(or being self-smart) occurs when a person has the ability to understand themselves and they are able to set goals and identify their own feelings. These learners tend to daydream and can be very quiet in class. These students are self-disciplined and have good self-esteem. These learners tend to prefer to work alone. To encourage these learners to enjoy mathematics suggest that they try to use the knowledge they have already gained to solve problems presented to them that are increasingly challenging, suggest that they look at the different learning areas and see how they are connected to each other. Ask learners to look at and explain how they got to the answers they did.
On the other hand, learners who have interpersonal intelligence
(who are people-smart) tend to spend a lot of time in class talking with other students. They tend to comment on other students problems even when this is not relevant to them. These students are very good communicators and thrive in groups. These students learn best through discussions and working with other people. To help these students – pair them up with another student who is either weaker or stronger than they are the pairs to help each other through a problem. These learners enjoy group work so projects and are a great way for them to enjoy mathematics. Draw them into debates about the current topic you are focused on and ask them to explain where this would be used in real-life. Ask these students to do a speech on a particular topic or get them to help teach a lesson with you by giving them a particular role to play in the lesson.
Finally, naturalistic intelligence
(or being nature-smart) is having the ability to recognize patterns in nature, they are able to identify natural objects and then use this information effectively. These students enjoy naturals sciences (biology) and they enjoy being in the great outdoors. These students want to be outside and battle to focus when they are inside. Gouws and Dicker suggest that teachers use nature in their explanations about mathematics or explain how the concept applies to the outside world – for example, a centipede has 1 leg on either side (2 legs) count in twos to find the number of legs the centipede has. Another suggestion when explaining exponential growth is to use the growth of bacteria, or using logs to find out how long it would take the bacteria to double.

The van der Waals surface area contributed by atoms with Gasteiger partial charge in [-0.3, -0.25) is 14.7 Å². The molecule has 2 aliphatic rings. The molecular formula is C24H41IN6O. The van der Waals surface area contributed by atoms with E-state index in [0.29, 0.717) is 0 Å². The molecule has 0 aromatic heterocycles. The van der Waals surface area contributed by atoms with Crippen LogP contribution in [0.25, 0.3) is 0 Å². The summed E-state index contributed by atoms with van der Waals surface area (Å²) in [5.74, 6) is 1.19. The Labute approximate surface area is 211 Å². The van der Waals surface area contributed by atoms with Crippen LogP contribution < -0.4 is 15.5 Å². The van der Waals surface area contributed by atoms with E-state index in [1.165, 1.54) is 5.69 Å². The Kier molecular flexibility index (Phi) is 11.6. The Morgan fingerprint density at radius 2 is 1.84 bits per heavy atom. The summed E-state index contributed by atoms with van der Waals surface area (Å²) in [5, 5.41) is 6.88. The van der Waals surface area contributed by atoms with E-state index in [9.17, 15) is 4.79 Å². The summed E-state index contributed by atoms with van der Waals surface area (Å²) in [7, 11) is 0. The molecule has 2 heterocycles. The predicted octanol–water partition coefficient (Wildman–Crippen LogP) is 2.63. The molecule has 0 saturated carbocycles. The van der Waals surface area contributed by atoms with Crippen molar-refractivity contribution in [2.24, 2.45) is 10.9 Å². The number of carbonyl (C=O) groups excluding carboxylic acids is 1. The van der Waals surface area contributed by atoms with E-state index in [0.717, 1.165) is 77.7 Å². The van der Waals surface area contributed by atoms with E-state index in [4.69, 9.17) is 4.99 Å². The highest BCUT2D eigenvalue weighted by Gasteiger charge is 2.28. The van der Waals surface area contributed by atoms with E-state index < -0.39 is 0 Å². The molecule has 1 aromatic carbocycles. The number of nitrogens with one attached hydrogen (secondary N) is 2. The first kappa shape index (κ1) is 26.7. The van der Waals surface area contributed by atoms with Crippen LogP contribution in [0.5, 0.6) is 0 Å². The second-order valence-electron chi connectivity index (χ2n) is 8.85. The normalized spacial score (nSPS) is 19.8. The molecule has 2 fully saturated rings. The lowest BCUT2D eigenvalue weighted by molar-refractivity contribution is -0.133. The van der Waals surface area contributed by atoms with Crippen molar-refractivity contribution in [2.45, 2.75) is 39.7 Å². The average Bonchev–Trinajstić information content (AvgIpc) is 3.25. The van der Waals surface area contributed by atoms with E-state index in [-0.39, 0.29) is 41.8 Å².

Although the application of the different intelligences in the classroom and trying to find ways to apply it might seem daunting in the beginning, once you start the process you will find that the ideas start to flow. Özdemir, Güneyu and Tekkaya (2006, 74 as found in Gouws and Dickers article) are of the opinion that learners should be given the opportunity to “engage all  of the intelligences” and allow these students to discover how their intelligences help them to learn.
There are two websites (if you have access to a computer lab with internet access) literacy works and bgfl which allow the students to answer either scaled questions or yes/no questions (respectively) that then tests where their different intelligences lie. The first website’s feedback is verbal and gives suggestions for how the students can use their abilities to learn. It gives their top 3 intelligences with the top score being a 5.
The second website’s feedback is a graph which shows comparatively where their multiple intelligences lie – great for spatial intelligence learners. The pbs website suggests that learners who are involved through their multiple intelligences will become more actively engaged students. They suggest that these learners will learn how they learn and that this will teach them to continue learning throughout their life span. They also suggest that teachers set rules and boundaries for the learners so that lessons do not become out of control but instead are fun and exciting. These students need to know what is expected of them and how they will be evaluated.
We wish you best of luck in applying this theory and would love to hear how you used the different intelligences in your class. Use our contact us page to let us know and we will post your stories below this article to inspire other teachers.